It’s a fascinating departure for such an irreverent stylist as Takashi Miike to go formalist with this old-school samurai/bushido tale. 13 Assassins has so many similarities to Kurosawa’s Seven Samurai, right down to Yusuke Iseya’s hunter Koyata evoking Toshiro Mifune’s Kikuchio, that it feels like a re-imagining if not an outright remake. It’s almost as though Miike said to himself, “Only seven samurai, I’ll give them double that!” Yet, 13 Assassins is actually a remake of the previous 1963 film of the same name, Jûsan-nin no shikaku, directed by Eiichi Kudo.
The story is set in the waning days of the samurai, who represent a certain kind of honor, nobility, and loyalty. But many samurai are homeless and without masters, unable to even find a noble cause to take up. This degradation of the value system is best exemplified by the rise of the supremely evil Lord Naritsugu, using his station and privilege to do whatever he wants, including committing rape and murder at whim. After a wronged lord has his family destroyed by Naritsugu and publicy commits seppuku, government official Doi Toshitsura realizes the level of Naritsugu’s depravity, and the fact that he will only become more powerful as time goes on and his shogun family keeps him above the law. Toshitsura hires Shinzaemon, and older samurai looking for a last mission to be able to end his life serving in honor.
Shinzaemon and his nephew slowly assemble a group of ten more samurai, a ragtag bunch with some older and past their prime, and some younger but untested and without any real experience because of the changing times. Their journey to intercept Naritsugu takes them across the countryside, and they eventually settle on a remote village to stage an ambush. Along the way they pick up one more addition, hunter Kiga Koyata, who fights with rocks and slings. The village is converted into a convoluted deathtrap, and the final fight that takes place there is epic. The samurai have to fight 200 of Naritsugu’s troop, including his personal samurai Hanbei, an old acquaintance of Shinzaemon’s. Even though Hanbei may not agree with Naritsugu’s actions, he’s bound by the samurai code to continue fighting for him to his death. Despite the fact that 13 Assassins features some bloody, gory violence as well as some incredible action and set-pieces, it’s also rich with themes and subtext about living an honorable life by a moral code even when that code makes you a relative dinosaur in the face of a changing world. And though the film never violates its own time period to overtly make comparisons with our world today, there are certainly parallels one can draw to our contemporary society as its overrun by technology and we run the risk of losing much of a sense of personal responsibility and individual moral codes.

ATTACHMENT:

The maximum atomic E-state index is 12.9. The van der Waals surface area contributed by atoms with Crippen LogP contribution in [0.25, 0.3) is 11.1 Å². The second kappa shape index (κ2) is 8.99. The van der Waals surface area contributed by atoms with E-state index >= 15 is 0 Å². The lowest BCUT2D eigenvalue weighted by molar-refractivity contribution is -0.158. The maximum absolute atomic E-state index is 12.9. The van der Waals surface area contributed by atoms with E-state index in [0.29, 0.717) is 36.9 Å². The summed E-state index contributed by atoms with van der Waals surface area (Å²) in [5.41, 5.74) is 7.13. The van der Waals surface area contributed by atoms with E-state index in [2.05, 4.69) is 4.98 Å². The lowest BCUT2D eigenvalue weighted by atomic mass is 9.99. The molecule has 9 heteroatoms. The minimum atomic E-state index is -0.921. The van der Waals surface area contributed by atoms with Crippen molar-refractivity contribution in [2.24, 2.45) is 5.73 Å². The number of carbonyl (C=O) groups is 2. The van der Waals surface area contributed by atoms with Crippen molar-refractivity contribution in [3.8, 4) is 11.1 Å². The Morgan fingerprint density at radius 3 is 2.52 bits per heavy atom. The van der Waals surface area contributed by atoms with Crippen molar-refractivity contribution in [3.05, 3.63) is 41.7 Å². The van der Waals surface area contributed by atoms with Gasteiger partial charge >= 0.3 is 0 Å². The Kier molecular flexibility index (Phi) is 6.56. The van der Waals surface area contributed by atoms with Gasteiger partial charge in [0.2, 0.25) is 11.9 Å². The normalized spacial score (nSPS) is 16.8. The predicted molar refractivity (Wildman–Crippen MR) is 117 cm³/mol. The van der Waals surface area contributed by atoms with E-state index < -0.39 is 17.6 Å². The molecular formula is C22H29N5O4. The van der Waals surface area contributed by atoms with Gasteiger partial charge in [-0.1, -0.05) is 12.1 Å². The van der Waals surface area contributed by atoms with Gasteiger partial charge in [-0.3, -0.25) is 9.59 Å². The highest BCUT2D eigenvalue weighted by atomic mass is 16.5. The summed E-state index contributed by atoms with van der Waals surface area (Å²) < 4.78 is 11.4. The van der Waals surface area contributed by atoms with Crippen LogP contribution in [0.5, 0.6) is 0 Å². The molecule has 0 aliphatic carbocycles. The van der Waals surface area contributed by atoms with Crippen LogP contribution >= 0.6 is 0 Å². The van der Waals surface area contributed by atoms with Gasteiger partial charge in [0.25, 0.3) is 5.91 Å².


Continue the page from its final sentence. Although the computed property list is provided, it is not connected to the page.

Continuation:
The cinematography of 13 Assassins is incredible. And the set design, featuring long takes of entire sections of the village being employed in various traps, is amazing as well. Miike also favors a lot of long takes that really highlight the fight choreography, which is also exquisite. Really every technical aspect of 13 Assassins is a marvel, and it’s supported by some amazing, subtle, and complex acting from an excellent ensemble led by Koji Yakuso as Shinzaemon. This is a film that really can stand head and shoulders next to the best of Kurosawa, and it does so in a way that’s very loyal to its historical time period and an appropriate film aesthetic, while taking advantage of contemporary advances in make-up and filming conventions. Yet those things are always in service of that older aesthetic; 13 Assassins does everything as practically as possible– you’re not going to see many special effects employed tweaking or cheating shots, or visually stylization. That’s part of what makes the final battle in the village such a masterpiece, and again it pays fitting tribute to Seven Samurai while probably even topping it. I really can’t say enough good things about 13 Assassins, and if there is any justice in the world, this is destined to become a timeless classic.